At the start of the second year of my PhD, I had the opportunity to spend a few months at a research institution in the United States.
It was exciting! I’d just finished my PhD confirmation review and although I was nervous, I was sure it would be excellent. I had it all planned out – I’d go over there, charm them with my irresistible brand of self-deprecating humour, hoard some exceptional data and make some stellar collaborations.
It more or less worked out. All up, I spent nearly six months at the NASA Goddard Institute for Space Studies in New York. I collected enough high-quality data from two trips to feed several solid peer-reviewed journal articles. And many years later, I have still maintained those encouraging collaborative relationships.
And my charming sense of humour? Well, that fell a little flat. It was a wreck.
In Australia, we tend to fall back readily on our comfortable self-deprecating jokes. I’m typically more comfortable disparaging than promoting myself.
At my old social running club, I told people I worked in a laboratory. I know lawyers who tell people they do filing for a living, or academics who say they mainly do administrative work. We wouldn’t want people getting the idea that we were puffed up and full of ourselves.
During my research visits to the States, I encountered a very different research culture. I was comfortable establishing and beginning with a low benchmark of performance, and I expected that it would be implicitly understood that this didn’t reflect any deep self-esteem issues. In Australia, a self-effacing remark would be understood or met with a remark expressing the contrary viewpoint. But at times, my new collaborators found my self-disparaging jokes to be quite shocking. A few colleagues voiced their concerns about my overall mental wellbeing.
In general, the American graduate students I met had a much healthier vocabulary to talk about their work and their performance. They were proud of their accomplishments in an intellectually demanding industry. They were excited by the idea of being awarded a doctorate and comfortable with the idea that this was a meaningful achievement.
By contrast, one Australian friend submitted his PhD thesis and rewarded himself in typically understated style by taking an extended run around Canberra. The next morning, a Saturday, he was back at university working, because the PhD didn’t really mean that much and it wasn’t worth getting a big head over.
I’ve recently discussed applying for an Australian Research Council grant for early career researchers. A necessary part of the application form is completing a sizeable section outlining research performance. Of course, an Australian researcher can’t get away with a succinct “Yeah mate, I’ve done some stuff”. Rather, we need the language and maturity to discuss our achievements confidently without resorting to distracting self-effacing tactics.
Personally, I thought I’d nailed this. I drafted my proposal, the performance section replete with sparkles and glitter, and sent it off to mentors and peers for comments. As feedback trickled into my inbox, it was unanimous that I’d failed at self-promotion. A trusted friend generously suggested that at best, I sounded mediocre.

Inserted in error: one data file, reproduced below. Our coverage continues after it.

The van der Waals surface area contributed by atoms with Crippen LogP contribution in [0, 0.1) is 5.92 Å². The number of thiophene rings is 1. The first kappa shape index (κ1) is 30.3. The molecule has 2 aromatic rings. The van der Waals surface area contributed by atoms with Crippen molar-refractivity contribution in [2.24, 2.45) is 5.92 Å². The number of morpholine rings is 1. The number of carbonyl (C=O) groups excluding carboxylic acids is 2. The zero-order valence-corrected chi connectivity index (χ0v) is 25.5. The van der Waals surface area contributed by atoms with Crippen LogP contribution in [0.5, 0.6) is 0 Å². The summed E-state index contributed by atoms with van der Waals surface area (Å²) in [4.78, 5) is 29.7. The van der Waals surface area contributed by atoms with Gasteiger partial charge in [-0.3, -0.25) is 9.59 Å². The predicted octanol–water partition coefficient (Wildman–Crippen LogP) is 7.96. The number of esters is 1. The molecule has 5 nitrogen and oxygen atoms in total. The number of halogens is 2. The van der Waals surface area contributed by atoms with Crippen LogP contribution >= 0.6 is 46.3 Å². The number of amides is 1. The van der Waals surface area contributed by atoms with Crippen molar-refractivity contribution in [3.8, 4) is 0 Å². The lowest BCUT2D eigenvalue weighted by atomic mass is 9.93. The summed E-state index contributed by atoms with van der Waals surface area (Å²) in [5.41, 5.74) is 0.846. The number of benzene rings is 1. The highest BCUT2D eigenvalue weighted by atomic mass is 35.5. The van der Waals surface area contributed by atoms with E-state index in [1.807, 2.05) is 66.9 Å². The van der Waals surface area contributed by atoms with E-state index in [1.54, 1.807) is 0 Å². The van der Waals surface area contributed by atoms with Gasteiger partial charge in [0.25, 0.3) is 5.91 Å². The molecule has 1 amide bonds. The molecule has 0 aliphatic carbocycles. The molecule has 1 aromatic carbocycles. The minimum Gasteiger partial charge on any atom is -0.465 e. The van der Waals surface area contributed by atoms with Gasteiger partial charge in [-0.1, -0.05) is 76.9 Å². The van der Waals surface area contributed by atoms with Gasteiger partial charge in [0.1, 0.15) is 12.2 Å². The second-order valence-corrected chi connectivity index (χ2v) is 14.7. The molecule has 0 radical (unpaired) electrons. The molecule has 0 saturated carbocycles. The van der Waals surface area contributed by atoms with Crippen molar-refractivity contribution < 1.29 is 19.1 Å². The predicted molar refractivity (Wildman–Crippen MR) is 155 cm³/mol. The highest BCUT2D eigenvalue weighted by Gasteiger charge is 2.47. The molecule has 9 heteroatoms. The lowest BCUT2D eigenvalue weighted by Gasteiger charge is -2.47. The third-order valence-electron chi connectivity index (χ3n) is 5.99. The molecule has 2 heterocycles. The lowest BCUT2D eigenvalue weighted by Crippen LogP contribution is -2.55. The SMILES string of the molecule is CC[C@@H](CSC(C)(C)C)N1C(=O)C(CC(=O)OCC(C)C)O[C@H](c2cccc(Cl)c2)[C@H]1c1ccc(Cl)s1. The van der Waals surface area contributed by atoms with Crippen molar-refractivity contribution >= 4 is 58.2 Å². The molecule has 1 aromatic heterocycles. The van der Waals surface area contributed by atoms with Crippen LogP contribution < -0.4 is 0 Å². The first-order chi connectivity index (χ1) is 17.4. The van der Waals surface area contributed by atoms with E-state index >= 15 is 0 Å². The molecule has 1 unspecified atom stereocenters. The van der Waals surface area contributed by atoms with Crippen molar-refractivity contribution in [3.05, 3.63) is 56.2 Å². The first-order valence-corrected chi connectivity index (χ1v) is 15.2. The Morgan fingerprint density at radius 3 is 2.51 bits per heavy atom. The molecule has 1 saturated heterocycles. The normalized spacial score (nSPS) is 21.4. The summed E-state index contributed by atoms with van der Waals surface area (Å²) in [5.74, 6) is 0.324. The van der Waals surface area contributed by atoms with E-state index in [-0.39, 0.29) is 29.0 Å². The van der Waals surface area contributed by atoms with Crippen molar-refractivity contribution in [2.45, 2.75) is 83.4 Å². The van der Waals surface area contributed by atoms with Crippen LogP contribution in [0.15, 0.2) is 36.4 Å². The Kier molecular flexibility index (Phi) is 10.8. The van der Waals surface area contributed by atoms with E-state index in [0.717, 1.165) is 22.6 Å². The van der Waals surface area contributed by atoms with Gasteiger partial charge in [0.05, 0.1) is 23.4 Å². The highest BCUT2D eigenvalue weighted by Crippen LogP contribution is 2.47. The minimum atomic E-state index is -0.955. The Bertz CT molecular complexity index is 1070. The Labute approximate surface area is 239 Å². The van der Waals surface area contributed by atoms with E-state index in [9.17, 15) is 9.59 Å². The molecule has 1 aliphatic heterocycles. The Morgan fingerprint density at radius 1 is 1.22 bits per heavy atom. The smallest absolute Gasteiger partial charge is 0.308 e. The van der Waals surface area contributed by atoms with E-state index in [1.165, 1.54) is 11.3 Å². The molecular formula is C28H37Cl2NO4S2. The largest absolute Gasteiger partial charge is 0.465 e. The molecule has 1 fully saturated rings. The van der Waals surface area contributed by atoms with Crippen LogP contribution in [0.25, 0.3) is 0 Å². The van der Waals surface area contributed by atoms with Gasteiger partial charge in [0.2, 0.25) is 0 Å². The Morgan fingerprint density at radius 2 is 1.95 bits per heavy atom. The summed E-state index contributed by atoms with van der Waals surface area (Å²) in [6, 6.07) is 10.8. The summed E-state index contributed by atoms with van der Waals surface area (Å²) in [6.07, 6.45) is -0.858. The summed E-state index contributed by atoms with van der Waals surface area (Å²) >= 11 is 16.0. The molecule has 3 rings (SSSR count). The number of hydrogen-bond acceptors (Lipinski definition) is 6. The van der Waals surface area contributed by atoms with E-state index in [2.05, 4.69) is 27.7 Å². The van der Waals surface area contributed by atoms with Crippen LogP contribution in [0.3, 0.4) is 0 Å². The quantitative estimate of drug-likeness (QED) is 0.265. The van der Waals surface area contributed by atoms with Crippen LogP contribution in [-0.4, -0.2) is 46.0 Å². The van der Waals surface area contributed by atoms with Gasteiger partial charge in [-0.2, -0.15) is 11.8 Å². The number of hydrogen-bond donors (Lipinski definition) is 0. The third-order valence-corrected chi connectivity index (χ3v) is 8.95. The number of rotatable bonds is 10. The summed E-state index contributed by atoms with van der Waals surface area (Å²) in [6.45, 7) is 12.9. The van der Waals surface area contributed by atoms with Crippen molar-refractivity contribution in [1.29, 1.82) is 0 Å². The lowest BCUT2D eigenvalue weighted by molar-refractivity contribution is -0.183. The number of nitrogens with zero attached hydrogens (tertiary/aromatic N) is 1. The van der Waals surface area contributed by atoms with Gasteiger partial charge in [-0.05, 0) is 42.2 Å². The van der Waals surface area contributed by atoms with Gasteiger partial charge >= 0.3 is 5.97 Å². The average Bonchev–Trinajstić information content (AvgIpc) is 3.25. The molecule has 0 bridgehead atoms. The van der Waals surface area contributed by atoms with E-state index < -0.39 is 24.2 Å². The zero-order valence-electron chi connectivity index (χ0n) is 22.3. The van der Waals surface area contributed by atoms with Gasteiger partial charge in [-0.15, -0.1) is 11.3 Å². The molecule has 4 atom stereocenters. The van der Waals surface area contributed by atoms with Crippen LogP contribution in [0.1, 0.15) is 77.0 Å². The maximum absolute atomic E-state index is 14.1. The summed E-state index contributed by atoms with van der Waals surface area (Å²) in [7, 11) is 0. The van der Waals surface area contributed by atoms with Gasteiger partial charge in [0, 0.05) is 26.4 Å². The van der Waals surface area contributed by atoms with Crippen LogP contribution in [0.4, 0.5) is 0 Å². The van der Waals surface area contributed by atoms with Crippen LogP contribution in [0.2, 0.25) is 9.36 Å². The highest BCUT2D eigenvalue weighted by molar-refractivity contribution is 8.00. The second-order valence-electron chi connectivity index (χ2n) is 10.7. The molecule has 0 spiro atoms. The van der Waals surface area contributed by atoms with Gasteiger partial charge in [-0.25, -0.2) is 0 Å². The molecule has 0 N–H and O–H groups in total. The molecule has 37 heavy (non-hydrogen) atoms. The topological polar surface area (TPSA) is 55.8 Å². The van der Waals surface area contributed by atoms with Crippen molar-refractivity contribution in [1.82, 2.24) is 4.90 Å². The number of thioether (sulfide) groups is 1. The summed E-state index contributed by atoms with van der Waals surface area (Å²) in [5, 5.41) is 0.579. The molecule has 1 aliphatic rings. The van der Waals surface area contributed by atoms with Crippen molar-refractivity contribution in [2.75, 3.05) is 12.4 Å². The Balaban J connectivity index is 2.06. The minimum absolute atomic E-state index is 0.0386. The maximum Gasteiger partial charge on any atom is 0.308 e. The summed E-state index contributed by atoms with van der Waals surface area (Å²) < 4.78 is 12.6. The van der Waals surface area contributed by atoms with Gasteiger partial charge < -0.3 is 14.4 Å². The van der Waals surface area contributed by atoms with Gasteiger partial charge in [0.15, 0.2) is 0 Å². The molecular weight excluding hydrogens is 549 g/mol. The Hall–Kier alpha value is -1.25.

After five substantive grant re-drafts, I couldn’t imagine how I could be more self-effacing. My supervisor capitulated. We would have to move on and merely hope that my rather ambivalent wording adequately conveyed my performance.
The ability to confidently discuss our work and ourselves is an essential part of participating in a workplace. We need to discuss ourselves and our accumulated experience. This is a necessary part of job applications and interviews, grant writing and interacting amongst ourselves.
While I greatly admire the maturity of my American colleagues in discussing their achievements, I understand it’s not quite as simple as getting over it and sitting down and writing an effusive statement of performance.
As a generalisation, for many Australians (amongst other nationalities as well), the disconnect between achievement and communication is chasmic. It’s awkward to toot our own horns too loudly. But it’s also culturally difficult. For a start, we tend to value modesty. For my humble friend, a luxuriantly long Friday night run around Canberra was an entirely appropriate reward for four hard years of PhD-ing.
Australia is also a place where perceived intellectualism is suspicious. We are perhaps unique in using ‘academic’ as a pejorative term. My lawyer and academic friends are reluctant to describe their employment accurately because they are worried about how others will respond, or whether this will seem elitist.
Overall, I’m not sure we have the personal or collective tools to confidently describe our intellectual accomplishments. In the case of grant applications, I foolishly spent roughly as much time writing a one-page statement of performance as an eight-page technical project description, detailing three years of proposed work. I had to pluck unwilling adjectives from myself, one by one. It was awful!
I’m trying hard to emulate my international collaborators and their toolbox for navigating descriptions of themselves. In the meantime, I think leaving the self-deprecating jokes at home is a good start. Instead of resorting to comfortable but unhelpful jokes to diffuse a professional situation, an approach of “I’m not sure how to tackle this task, but I’m confident I can make a good start” is probably more mature and more useful.